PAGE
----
Danish Gold Coast

The Danish Gold Coast (Danish: Danske Guldkyst or Dansk Guinea) comprised the colonies that Denmark–Norway controlled in Africa as a part of the Gold Coast (roughly present-day southeast Ghana), which is on the Gulf of Guinea. It was colonized by the Dano-Norwegian fleet, first under indirect rule by the Danish West India Company (a chartered company), later as a crown colony of the kingdom of Denmark-Norway.

Danish Gold Coast Settlements
Danske Guldkyst
Denmark-Norway and its overseas territories
Map of the Danish Gold Coast
StatusDenmark–Norway crown colony (1658–1814)
Danish Colony (1814–1850)
CapitalOsu (Christiansborg) (1658–1850)
Common languagesDanish, German (official)
Ga, Dangme, Ewe, Akan
King of Denmark 
• 1658–1670
Frederick III of Denmark (first)
• 1848–1863
Frederick VII of Denmark (last)
• 1658-1659
Hendrik Carloff
• 1847-1850
Rasmus Eric Schmidt
• Denmark annexation from Sweden
• Disestablished
March 30 1850
CurrencyDanish rigsdaler
Preceded by
Succeeded by
Swedish Gold Coast
British Gold Coast
Today part ofGhana
A contemporary drawing of Fort Christiansborg, now Osu Castle. The outpost to the right is Fort Prøvestenen.

The five Danish Gold Coast Territorial Settlements and forts of the Kingdom of Denmark were sold to the United Kingdom and were incorporated into the British Gold Coast in 1850. The area under Danish influence was over 10,000 square kilometres.[1]


On April 20, 1663, the Danish seizure of Fort Christiansborg and Carlsborg completed the annexation of the Swedish Gold Coast settlements. From 1674 to 1755 the settlements were administered by the Danish West India-Guinea Company. From December 1680 to 29 August 1682, the Portuguese occupied Fort Christiansborg. In 1750 it was made a Danish crown colony. From 1782 to 1785 it was under British occupation. On 30 March 1850 all of Denmark's Danish Gold Coast Territorial Settlements and forts of the Kingdom of Denmark were sold to Britain and incorporated into the British Gold Coast.[2]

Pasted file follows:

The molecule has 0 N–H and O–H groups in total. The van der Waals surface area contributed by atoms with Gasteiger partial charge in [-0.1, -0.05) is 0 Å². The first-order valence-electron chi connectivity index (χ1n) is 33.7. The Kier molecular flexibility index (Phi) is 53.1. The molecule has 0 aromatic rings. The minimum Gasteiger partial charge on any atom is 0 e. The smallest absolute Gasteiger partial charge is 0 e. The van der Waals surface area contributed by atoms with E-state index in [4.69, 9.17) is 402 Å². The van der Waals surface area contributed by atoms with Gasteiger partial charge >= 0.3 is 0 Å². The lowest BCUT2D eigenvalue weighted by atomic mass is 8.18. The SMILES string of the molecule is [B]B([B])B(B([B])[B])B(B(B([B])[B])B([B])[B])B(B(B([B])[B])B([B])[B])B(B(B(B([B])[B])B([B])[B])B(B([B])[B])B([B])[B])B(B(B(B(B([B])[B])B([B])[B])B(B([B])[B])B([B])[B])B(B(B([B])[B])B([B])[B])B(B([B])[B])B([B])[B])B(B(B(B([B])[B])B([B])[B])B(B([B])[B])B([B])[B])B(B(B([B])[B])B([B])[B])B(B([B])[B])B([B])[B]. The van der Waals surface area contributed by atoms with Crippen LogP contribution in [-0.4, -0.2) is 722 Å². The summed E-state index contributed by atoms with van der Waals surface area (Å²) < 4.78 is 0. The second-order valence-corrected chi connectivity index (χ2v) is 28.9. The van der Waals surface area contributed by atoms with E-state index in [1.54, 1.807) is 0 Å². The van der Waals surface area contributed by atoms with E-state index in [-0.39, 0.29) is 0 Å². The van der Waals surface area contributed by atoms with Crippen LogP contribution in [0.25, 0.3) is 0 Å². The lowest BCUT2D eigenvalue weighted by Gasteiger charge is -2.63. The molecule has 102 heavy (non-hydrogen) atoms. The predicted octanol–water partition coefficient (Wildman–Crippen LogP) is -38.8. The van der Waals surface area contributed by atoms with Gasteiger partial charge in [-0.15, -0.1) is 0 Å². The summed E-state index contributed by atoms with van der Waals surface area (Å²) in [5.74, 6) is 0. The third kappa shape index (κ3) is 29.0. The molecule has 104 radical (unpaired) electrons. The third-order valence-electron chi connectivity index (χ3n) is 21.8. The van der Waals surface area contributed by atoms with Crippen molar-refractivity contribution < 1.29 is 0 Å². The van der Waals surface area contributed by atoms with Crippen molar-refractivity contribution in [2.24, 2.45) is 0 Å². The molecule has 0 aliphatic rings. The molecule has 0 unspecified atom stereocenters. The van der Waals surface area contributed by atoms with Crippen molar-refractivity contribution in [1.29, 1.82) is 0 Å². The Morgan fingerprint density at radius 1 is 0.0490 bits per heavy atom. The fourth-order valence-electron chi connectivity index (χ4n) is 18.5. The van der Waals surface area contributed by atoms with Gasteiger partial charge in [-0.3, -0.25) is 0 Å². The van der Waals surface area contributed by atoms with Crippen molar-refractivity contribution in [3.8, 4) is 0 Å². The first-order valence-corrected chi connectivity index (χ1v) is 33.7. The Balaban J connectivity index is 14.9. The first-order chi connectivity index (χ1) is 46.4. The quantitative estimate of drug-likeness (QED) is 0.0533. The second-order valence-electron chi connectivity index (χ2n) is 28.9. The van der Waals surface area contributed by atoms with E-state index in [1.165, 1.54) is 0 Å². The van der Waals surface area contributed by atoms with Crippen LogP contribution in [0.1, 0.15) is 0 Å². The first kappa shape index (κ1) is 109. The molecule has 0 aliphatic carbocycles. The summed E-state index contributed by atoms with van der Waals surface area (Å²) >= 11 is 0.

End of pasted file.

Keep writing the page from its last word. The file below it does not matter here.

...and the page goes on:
The title of its chief colonial administrator was opperhoved (singular; sometimes rendered in English as station chief) since 1658, only in 1766 upgraded to Governor.

Danish slave tradeEdit

The Danes were involved in the slave trade from the mid-17th century until the early 19th century. The Danish navy and its mercantile marine were recorded as the fourth largest in Europe in this period. With the establishment of the Gold Coast colony in the 1660s, commodities such as gold and ivory dominated at first, but by the turn of the 18th century, slaves were the most important commodity in the Danish trade. Those who commanded the large slave ships were often instructed to convert their cabin into a kind of moveable showroom upon arrival on the African coast. While throughout the 18th century, Danish exports of enslaved Africans accounted for about 5 percent of the total exports from the Gold Coast, by the 1780s, this was up to 10 percent.